..Some non-pathologic missense mutations may be associated with phenotypic variation in normally pigmented individuals and need to further study...
  15. doi request reprint Complete lobar torsion simulating hemorrhagic shock after left upper lobectomy
    Chang Chen
    Department of Thoracic Surgery, Tongji University Affiliated Shanghai Pulmonary Hospital, Shanghai, China
    Asian Cardiovasc Thorac Ann 17:191-3. 2009
    ..The profound symptom was impending hemorrhagic shock, which masqueraded as postoperative bleeding. The differentials between these 2 entities and treatment options for lung torsion are discussed...
  16. pmc Antiphospholipid antibody profiles in lupus nephritis with glomerular microthrombosis: a prospective study of 124 cases
    Hui Zheng
    Department of Rheumatology, Renji Hospital, Shanghai Jiaotong University School of Medicine, Shanghai 200001, PR China
    Arthritis Res Ther 11:R93. 2009
    ..The purpose of this study was to investigate the prevalence of GMT in LN patients and examine the relation between the aPL profiles (including some protease-reactive aPL) and GMT...
  17. ncbi request reprint Extralobar pulmonary sequestration in the hilum
    Chang Chen
    Department of Thoracic Surgery, Tongji University Affiliated Shanghai Pulmonary Hospital, Shanghai, China
    Asian Cardiovasc Thorac Ann 16:246-8. 2008
    ..An unusual case of extralobar pulmonary sequestration, presenting initially as a hilar bronchogenic cyst in a 43-year-old female, is described...
  18. pmc Beta-arrestin-dependent mu-opioid receptor-activated extracellular signal-regulated kinases (ERKs) Translocate to Nucleus in Contrast to G protein-dependent ERK activation
    Hui Zheng
    Department of Pharmacology, Medical School, University of Minnesota 6 120 Jackson Hall, 321 Church Street S E, Minneapolis, MN 55455 0217, USA
    Mol Pharmacol 73:178-90. 2008
    ..Thus, the cellular location of phosphorylated ERKs and subsequent activities on gene transcriptions are dictated by the agonist used to activate the receptor and the subsequent signaling pathway involved...
  19. doi request reprint Sequential introduction of reprogramming factors reveals a time-sensitive requirement for individual factors and a sequential EMT-MET mechanism for optimal reprogramming
    Xiaopeng Liu
    CAS Key Laboratory of Regenerative Biology, South China Institute for Stem Cell Biology and Regenerative Medicine, Guangzhou Institutes of Biomedicine and Health, Chinese Academy of Sciences, Guangzhou 510530, China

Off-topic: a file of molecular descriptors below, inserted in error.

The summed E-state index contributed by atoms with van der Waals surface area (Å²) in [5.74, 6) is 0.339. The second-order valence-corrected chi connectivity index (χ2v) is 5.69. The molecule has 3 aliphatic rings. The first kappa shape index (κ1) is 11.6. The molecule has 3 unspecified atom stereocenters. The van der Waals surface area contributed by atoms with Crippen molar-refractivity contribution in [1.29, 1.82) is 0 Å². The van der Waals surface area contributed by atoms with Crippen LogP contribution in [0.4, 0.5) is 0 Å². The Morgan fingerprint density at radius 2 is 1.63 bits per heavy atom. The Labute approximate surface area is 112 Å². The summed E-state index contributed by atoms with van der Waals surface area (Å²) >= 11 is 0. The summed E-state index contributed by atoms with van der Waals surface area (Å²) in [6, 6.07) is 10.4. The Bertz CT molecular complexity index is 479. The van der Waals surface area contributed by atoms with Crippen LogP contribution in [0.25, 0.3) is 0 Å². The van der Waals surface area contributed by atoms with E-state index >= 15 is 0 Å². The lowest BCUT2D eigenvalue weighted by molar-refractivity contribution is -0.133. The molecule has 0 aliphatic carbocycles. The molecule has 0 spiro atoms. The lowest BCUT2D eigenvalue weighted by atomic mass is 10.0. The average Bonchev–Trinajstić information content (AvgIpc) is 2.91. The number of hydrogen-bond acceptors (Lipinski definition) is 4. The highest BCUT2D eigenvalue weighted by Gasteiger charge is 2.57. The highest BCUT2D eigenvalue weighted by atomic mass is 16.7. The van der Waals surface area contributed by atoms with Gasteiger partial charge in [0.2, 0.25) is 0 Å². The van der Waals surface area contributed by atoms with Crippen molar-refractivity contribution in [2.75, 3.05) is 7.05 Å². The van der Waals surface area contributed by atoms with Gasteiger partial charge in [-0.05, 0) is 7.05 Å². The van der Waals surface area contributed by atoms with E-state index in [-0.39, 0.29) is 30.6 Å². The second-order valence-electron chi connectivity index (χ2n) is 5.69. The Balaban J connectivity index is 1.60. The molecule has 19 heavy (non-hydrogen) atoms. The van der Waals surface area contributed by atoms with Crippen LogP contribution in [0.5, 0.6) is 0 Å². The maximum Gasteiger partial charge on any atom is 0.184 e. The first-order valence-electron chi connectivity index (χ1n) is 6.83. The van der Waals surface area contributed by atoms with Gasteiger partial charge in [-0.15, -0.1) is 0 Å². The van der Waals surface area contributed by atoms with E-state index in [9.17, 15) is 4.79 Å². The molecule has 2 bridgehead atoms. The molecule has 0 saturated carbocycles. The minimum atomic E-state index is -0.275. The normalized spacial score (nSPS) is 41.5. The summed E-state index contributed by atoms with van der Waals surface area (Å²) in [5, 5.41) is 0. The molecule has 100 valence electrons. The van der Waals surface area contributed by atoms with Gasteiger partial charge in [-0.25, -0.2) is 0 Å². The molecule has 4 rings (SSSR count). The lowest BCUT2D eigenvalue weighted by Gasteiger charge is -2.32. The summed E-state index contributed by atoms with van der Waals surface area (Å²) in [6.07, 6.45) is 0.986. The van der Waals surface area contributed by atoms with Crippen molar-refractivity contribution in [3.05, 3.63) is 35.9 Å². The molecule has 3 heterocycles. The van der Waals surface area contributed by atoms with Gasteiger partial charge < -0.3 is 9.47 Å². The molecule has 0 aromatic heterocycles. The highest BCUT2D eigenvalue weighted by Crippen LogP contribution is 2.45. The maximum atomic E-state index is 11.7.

Nat Cell Biol 15:829-38. 2013
    ..Our studies provide a rationale for further optimizing reprogramming, and introduce the concept of a sequential EMT-MET mechanism for cell fate decision that should be investigated further in other systems, both in vitro and in vivo...
  20. pmc NeuroD modulates opioid agonist-selective regulation of adult neurogenesis and contextual memory extinction
    Hui Zheng
    Key Laboratory of Regenerative Biology of CAS, Guangdong Provincial Key Laboratory of Stem Cell and Regenerative Medicine, South China Institute for Stem Cell Biology and Regenerative Medicine, Guangzhou Institutes of Biomedicine and Health, Guangzhou, China
    Neuropsychopharmacology 38:770-7. 2013
    ..Such drug-related memory regulation could have implications in eventual context-associated relapse...
  21. pmc Non-Coding RNAs Regulating Morphine Function: With Emphasis on the In vivo and In vitro Functions of miR-190
    Hui Zheng
    Key Laboratory of Regenerative Biology, South China Institute for Stem Cell Biology and Regenerative Medicine, Guangzhou Institutes of Biomedicine and Health, Chinese Academy of Sciences Guangzhou, China
    Front Genet 3:113. 2012
    ..After discussing the possible targets of ncRNAs involved in the development of opioid addiction, we summarize the mechanisms underlying the interaction between ncRNAs and opioid addiction and present suggestions for further study...
  22. pmc Phosphorylation of the alternative mRNA splicing factor 45 (SPF45) by Clk1 regulates its splice site utilization, cell migration and invasion
    Yuying Liu
    Department of Cell and Molecular Pharmacology and Experimental Therapeutics, Medical University of South Carolina, 173 Ashley Ave, Charleston, SC 29425, USA, Department of Neurobiology and Anatomy, Program in Cancer Cell Biology, Mary Babb Randolph Cancer Center, West Virginia University, 1 Medical Center Dr, Morgantown, WV 26506, USA and Hollings Cancer Center, Medical University of South Carolina, 86 Jonathan Lucas St, Charleston, SC 29425, USA
    Nucleic Acids Res 41:4949-62. 2013
    ..Our results demonstrate for the first time that SPF45 overexpression enhances cell migration and invasion, dependent on biochemical regulation by Clk1...